Despite his determination to be publicly unveiled, he repeatedly insisted that he wants to avoid the media spotlight. “I don’t want public attention because I don’t want the story to be about me. I want it to be about what the US government is doing.”

He does not fear the consequences of going public, he said, only that doing so will distract attention from the issues raised by his disclosures. “I know the media likes to personalise political debates, and I know the government will demonise me.”

Despite these fears, he remained hopeful his outing will not divert attention from the substance of his disclosures. “I really want the focus to be on these documents and the debate which I hope this will trigger among citizens around the globe about what kind of world we want to live in.” He added: “My sole motive is to inform the public as to that which is done in their name and that which is done against them.”

He has had “a very comfortable life” that included a salary of roughly $200,000, a girlfriend with whom he shared a home in Hawaii, a stable career, and a family he loves. “I’m willing to sacrifice all of that because I can’t in good conscience allow the US government to destroy privacy, internet freedom and basic liberties for people around the world with this massive surveillance machine they’re secretly building.”

‘I am not afraid, because this is the choice I’ve made’

Three weeks ago, Snowden made final preparations that resulted in last week’s series of blockbuster news stories. At the NSA office in Hawaii where he was working, he copied the last set of documents he intended to disclose.

He then advised his NSA supervisor that he needed to be away from work for “a couple of weeks” in order to receive treatment for epilepsy, a condition he learned he suffers from after a series of seizures last year.

As he packed his bags, he told his girlfriend that he had to be away for a few weeks, though he said he was vague about the reason. “That is not an uncommon occurrence for someone who has spent the last decade working in the intelligence world.”

On May 20, he boarded a flight to Hong Kong, where he has remained ever since. He chose the city because “Hong Kong has a spirited commitment to free speech and the right of political dissent”, and because he believed that it was one of the few places in the world that both could and would resist the dictates of the US government.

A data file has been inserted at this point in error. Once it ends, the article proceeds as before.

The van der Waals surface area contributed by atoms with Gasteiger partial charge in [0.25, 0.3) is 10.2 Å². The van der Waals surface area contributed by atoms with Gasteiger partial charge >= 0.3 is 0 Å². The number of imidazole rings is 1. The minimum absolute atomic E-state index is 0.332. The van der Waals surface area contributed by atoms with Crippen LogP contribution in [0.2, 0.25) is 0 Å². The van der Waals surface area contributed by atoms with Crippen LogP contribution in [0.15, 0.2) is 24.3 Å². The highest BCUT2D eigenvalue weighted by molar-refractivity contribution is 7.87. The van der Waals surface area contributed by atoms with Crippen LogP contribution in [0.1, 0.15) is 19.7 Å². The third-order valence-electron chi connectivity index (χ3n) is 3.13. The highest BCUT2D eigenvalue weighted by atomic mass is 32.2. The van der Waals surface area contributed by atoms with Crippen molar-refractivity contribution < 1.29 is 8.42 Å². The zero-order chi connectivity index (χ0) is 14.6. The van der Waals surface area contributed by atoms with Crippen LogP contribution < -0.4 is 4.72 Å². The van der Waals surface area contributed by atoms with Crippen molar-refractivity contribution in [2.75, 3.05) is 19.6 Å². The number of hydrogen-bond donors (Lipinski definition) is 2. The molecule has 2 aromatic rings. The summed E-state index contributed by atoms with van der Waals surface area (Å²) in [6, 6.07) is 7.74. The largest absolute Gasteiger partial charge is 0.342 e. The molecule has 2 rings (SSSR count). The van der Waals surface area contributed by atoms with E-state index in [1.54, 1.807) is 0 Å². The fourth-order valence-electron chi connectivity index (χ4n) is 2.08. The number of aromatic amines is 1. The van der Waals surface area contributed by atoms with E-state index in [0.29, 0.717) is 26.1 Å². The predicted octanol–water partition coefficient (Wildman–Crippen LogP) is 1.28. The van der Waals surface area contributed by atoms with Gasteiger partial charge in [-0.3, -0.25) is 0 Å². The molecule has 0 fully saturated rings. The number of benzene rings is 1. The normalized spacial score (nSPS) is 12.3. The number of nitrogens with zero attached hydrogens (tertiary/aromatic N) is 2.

In the three weeks since he arrived, he has been ensconced in a hotel room. “I’ve left the room maybe a total of three times during my entire stay,” he said. It is a plush hotel and, what with eating meals in his room too, he has run up big bills.

He is deeply worried about being spied on. He lines the door of his hotel room with pillows to prevent eavesdropping. He puts a large red hood over his head and laptop when entering his passwords to prevent any hidden cameras from detecting them.

Though that may sound like paranoia to some, Snowden has good reason for such fears. He worked in the US intelligence world for almost a decade. He knows that the biggest and most secretive surveillance organisation in America, the NSA, along with the most powerful government on the planet, is looking for him.

Since the disclosures began to emerge, he has watched television and monitored the internet, hearing all the threats and vows of prosecution emanating from Washington.

And he knows only too well the sophisticated technology available to them and how easy it will be for them to find him.

The NSA police and other law enforcement officers have twice visited his home in Hawaii and already contacted his girlfriend, though he believes that may have been prompted by his absence from work, and not because of suspicions of any connection to the leaks.

All my options are bad,” he said. The US could begin extradition proceedings against him, a potentially problematic, lengthy and unpredictable course for Washington. Or the Chinese government might whisk him away for questioning, viewing him as a useful source of information. Or he might end up being grabbed and bundled into a plane bound for US territory.